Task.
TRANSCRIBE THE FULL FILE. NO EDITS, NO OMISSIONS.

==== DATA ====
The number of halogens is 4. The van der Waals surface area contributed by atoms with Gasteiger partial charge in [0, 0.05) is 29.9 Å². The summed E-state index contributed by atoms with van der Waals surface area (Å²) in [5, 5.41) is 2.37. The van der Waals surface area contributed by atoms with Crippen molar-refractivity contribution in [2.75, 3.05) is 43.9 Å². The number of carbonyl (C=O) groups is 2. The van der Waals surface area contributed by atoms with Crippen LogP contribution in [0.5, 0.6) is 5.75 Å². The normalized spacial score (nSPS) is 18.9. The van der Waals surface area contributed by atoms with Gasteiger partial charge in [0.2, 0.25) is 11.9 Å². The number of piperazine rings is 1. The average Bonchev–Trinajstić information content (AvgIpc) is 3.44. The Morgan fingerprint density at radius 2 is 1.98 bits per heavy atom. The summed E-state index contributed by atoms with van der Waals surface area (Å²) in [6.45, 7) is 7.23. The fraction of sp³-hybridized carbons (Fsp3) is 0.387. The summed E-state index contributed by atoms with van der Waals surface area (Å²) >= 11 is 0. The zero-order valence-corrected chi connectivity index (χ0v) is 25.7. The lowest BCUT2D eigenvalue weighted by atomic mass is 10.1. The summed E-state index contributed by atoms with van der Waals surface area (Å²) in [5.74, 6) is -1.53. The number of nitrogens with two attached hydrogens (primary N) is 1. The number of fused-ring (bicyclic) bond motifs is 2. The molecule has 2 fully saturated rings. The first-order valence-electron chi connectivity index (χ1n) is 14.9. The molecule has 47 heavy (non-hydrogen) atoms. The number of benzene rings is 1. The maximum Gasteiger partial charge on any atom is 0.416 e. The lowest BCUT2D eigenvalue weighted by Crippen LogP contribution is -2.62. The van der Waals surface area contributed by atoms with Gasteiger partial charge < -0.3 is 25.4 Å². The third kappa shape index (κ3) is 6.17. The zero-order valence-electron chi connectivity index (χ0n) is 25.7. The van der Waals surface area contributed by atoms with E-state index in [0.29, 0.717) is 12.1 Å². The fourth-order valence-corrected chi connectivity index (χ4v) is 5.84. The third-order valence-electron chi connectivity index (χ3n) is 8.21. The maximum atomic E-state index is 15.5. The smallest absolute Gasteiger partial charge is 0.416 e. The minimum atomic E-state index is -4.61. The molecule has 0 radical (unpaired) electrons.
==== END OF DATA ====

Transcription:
The number of halogens is 4. The van der Waals surface area contributed by atoms with Gasteiger partial charge in [0, 0.05) is 29.9 Å². The summed E-state index contributed by atoms with van der Waals surface area (Å²) in [5, 5.41) is 2.37. The van der Waals surface area contributed by atoms with Crippen molar-refractivity contribution in [2.75, 3.05) is 43.9 Å². The number of carbonyl (C=O) groups is 2. The van der Waals surface area contributed by atoms with Crippen LogP contribution in [0.5, 0.6) is 5.75 Å². The normalized spacial score (nSPS) is 18.9. The van der Waals surface area contributed by atoms with Gasteiger partial charge in [0.2, 0.25) is 11.9 Å². The number of piperazine rings is 1. The average Bonchev–Trinajstić information content (AvgIpc) is 3.44. The Morgan fingerprint density at radius 2 is 1.98 bits per heavy atom. The summed E-state index contributed by atoms with van der Waals surface area (Å²) in [6.45, 7) is 7.23. The fraction of sp³-hybridized carbons (Fsp3) is 0.387. The summed E-state index contributed by atoms with van der Waals surface area (Å²) >= 11 is 0. The zero-order valence-corrected chi connectivity index (χ0v) is 25.7. The lowest BCUT2D eigenvalue weighted by atomic mass is 10.1. The summed E-state index contributed by atoms with van der Waals surface area (Å²) in [5.74, 6) is -1.53. The number of nitrogens with two attached hydrogens (primary N) is 1. The number of fused-ring (bicyclic) bond motifs is 2. The molecule has 2 fully saturated rings. The first-order valence-electron chi connectivity index (χ1n) is 14.9. The molecule has 47 heavy (non-hydrogen) atoms. The number of benzene rings is 1. The maximum Gasteiger partial charge on any atom is 0.416 e. The lowest BCUT2D eigenvalue weighted by Crippen LogP contribution is -2.62. The van der Waals surface area contributed by atoms with Gasteiger partial charge < -0.3 is 25.4 Å². The third kappa shape index (κ3) is 6.17. The zero-order valence-electron chi connectivity index (χ0n) is 25.7. The van der Waals surface area contributed by atoms with E-state index in [0.29, 0.717) is 12.1 Å². The fourth-order valence-corrected chi connectivity index (χ4v) is 5.84. The third-order valence-electron chi connectivity index (χ3n) is 8.21. The maximum atomic E-state index is 15.5. The smallest absolute Gasteiger partial charge is 0.416 e. The minimum atomic E-state index is -4.61. The molecule has 0 radical (unpaired) electrons.